Saturday, July 12, 2014

July 11 – To the city

Remember those summer nights ten years ago? If I wasn't staying in town, I'd pack my bag on Thursday night so that I could take off for the city as soon as Friday's work was over. Pop out at lunch to cash my paycheque and fill the gas tank, buy a pack of gum for the drive and ensure I had change for the bridge.

(Change for the bridge: seventy-five cents, all quarters. Once I tossed a mitt-full of nickels and dimes at the automated toll booth and watched in dismay as they ricocheted off the basket and onto the road, and I had to scrabble for change under the car as people behind me honked. After that, always three quarters, no small change.)

Partway through that summer I moved to the city and settled into a different routine. That summer – a time in-between – was a day of long, sunny days, not too hot, not too cold, with wide blue skies and all the time in the world. I lived in a tiny apartment at the top of an old house, with a little back deck way up in the trees. (And mice, too, though I didn't discover that till much later.)

What did we do on those summer nights? I remember watching a lot of Frisbee games and spending a lot of time strolling along the boardwalk eating gelato, pretending to be somewhere more exotic. Sometimes they'd be showing a movie on the wide white back wall of Pier 21 – we sat on the boardwalk watching Jaws as the water lapped the pilings beneath us. We walked to the corner store every other night or so to buy popsicles then took the long way home, crunching the ice between our teeth, the sticky juices dripping down our hands. I was reading A Suitable Boy, very slowly, a page or three a night. I sat out on the deck and watched the stars come out.

Saturday mornings (not very early) we'd convene at the farmer's market and line up for coffee, first, then bread. I always got a tiny coffee and an enormous pain aux raisins. (Priorities.) The produce arrived too slowly for my Upper Canadian sensibilities – strawberries didn't surface till July, peaches at the end of August. It was an endless sense of waiting for a harvest that never quite lived up to my expectations. (You can take a girl out of the Golden Horseshoe...)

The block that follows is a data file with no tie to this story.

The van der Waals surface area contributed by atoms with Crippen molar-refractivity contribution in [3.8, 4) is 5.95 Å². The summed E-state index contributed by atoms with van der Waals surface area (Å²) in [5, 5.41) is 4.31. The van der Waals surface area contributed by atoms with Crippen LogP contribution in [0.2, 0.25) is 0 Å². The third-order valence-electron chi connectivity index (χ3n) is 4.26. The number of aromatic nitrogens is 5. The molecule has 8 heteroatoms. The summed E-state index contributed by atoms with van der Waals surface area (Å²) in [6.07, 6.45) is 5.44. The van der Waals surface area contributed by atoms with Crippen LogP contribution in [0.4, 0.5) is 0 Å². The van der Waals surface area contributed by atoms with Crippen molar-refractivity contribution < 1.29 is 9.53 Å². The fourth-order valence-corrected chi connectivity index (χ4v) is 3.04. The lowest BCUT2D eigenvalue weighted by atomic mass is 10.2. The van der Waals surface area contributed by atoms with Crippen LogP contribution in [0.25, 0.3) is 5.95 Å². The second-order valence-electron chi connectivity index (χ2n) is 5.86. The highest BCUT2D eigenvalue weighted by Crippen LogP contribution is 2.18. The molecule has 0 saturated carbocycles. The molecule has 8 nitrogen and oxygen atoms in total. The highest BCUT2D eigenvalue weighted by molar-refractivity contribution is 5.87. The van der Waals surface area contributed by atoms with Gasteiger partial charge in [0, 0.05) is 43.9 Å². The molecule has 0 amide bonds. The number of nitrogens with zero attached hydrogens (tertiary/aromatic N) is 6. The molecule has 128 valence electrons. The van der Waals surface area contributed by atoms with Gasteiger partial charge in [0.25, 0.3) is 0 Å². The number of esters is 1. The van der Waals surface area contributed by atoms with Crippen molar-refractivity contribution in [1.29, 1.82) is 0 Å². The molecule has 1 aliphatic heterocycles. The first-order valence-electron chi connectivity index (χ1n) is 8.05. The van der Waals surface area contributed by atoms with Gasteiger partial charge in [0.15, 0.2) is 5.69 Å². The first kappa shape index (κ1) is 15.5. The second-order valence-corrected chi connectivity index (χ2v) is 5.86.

Even so, we feasted. We were several small households but we ate together often – sometimes several nights in a row, at one house or another. Lobster, once, on a dining room table covered in newspaper, with soft white rolls, tomato slices and potato salad. Indian food, another time. Enormous racks of spare ribs, home-made fried chicken, pizza, arugula salads dripping with olive oil. Corn on the cob. Giant plates of vegetables with big bowls of baba ganoush. Cherry clafoutis. Peach cobbler. We used to carry the kitchen table out onto the deck, angling it through the door, and sit outside long after dark, lit only by candles in tiny blue votives. We ate chocolate cake sprawled in the grass at the park. Ice cream cones from the shack at Point Pleasant, eaten while eavesdropping on the Shakespeare performance du jour.

And oh, we drank. Dark and stormys all around – rum and ginger beer – the recipe a souvenir from a work trip to Bermuda. Cold beer: Sleeman's cream ale and McAuslan's apricot wheat ale, growlers from Propeller. Bottles of wine, some better than others. I always had ice in the fridge and a bottle of rum in the pantry in those days. There was a new Joel Plaskett song on the radio and a blues club waiting for us downtown. (And time to sleep in the next morning.) 

Another time, another world. Tonight, ten years later and half a country away, I went out and spent the evening with friends: pizza in the backyard, then a peewee soccer game (well, "game"), then back on the commuter train and heading home by 9. Around me the twentysomethings were getting ready for a night out – calling their friends, snapping chewing gum, shimmying into club clothes, primping and preening in the windows that had been made mirrors by the night. As we got closer to Union Station, they pulled out their wallets and counted out coins for subway fare. Three loonies, no small change.

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